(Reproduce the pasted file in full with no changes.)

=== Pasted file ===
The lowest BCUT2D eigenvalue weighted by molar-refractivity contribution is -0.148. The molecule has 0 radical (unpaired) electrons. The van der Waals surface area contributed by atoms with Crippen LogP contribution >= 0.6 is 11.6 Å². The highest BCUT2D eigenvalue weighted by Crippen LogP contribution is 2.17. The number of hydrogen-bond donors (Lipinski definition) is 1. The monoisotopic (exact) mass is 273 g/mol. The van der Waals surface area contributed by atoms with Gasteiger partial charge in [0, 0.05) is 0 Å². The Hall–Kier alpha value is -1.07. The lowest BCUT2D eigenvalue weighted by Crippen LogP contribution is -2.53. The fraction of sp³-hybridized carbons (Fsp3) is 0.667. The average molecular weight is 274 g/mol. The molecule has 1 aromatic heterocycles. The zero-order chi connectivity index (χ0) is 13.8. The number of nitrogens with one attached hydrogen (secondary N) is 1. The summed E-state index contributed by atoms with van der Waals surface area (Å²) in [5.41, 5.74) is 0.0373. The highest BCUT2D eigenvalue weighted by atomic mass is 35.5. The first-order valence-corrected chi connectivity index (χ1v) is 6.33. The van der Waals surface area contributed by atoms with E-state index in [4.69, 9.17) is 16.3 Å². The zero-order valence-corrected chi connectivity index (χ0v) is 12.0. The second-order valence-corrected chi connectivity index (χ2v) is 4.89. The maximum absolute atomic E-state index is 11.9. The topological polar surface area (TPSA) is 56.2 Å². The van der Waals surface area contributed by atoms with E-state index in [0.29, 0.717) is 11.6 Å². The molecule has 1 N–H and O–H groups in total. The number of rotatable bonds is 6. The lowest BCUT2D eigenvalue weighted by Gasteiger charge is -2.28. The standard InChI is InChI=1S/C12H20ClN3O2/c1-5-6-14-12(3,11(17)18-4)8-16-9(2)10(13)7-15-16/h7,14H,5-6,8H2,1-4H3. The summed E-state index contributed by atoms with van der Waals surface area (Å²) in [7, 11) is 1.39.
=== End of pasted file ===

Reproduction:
The lowest BCUT2D eigenvalue weighted by molar-refractivity contribution is -0.148. The molecule has 0 radical (unpaired) electrons. The van der Waals surface area contributed by atoms with Crippen LogP contribution >= 0.6 is 11.6 Å². The highest BCUT2D eigenvalue weighted by Crippen LogP contribution is 2.17. The number of hydrogen-bond donors (Lipinski definition) is 1. The monoisotopic (exact) mass is 273 g/mol. The van der Waals surface area contributed by atoms with Gasteiger partial charge in [0, 0.05) is 0 Å². The Hall–Kier alpha value is -1.07. The lowest BCUT2D eigenvalue weighted by Crippen LogP contribution is -2.53. The fraction of sp³-hybridized carbons (Fsp3) is 0.667. The average molecular weight is 274 g/mol. The molecule has 1 aromatic heterocycles. The zero-order chi connectivity index (χ0) is 13.8. The number of nitrogens with one attached hydrogen (secondary N) is 1. The summed E-state index contributed by atoms with van der Waals surface area (Å²) in [5.41, 5.74) is 0.0373. The highest BCUT2D eigenvalue weighted by atomic mass is 35.5. The first-order valence-corrected chi connectivity index (χ1v) is 6.33. The van der Waals surface area contributed by atoms with E-state index in [4.69, 9.17) is 16.3 Å². The zero-order valence-corrected chi connectivity index (χ0v) is 12.0. The second-order valence-corrected chi connectivity index (χ2v) is 4.89. The maximum absolute atomic E-state index is 11.9. The topological polar surface area (TPSA) is 56.2 Å². The van der Waals surface area contributed by atoms with E-state index in [0.29, 0.717) is 11.6 Å². The molecule has 1 N–H and O–H groups in total. The number of rotatable bonds is 6. The lowest BCUT2D eigenvalue weighted by Gasteiger charge is -2.28. The standard InChI is InChI=1S/C12H20ClN3O2/c1-5-6-14-12(3,11(17)18-4)8-16-9(2)10(13)7-15-16/h7,14H,5-6,8H2,1-4H3. The summed E-state index contributed by atoms with van der Waals surface area (Å²) in [7, 11) is 1.39.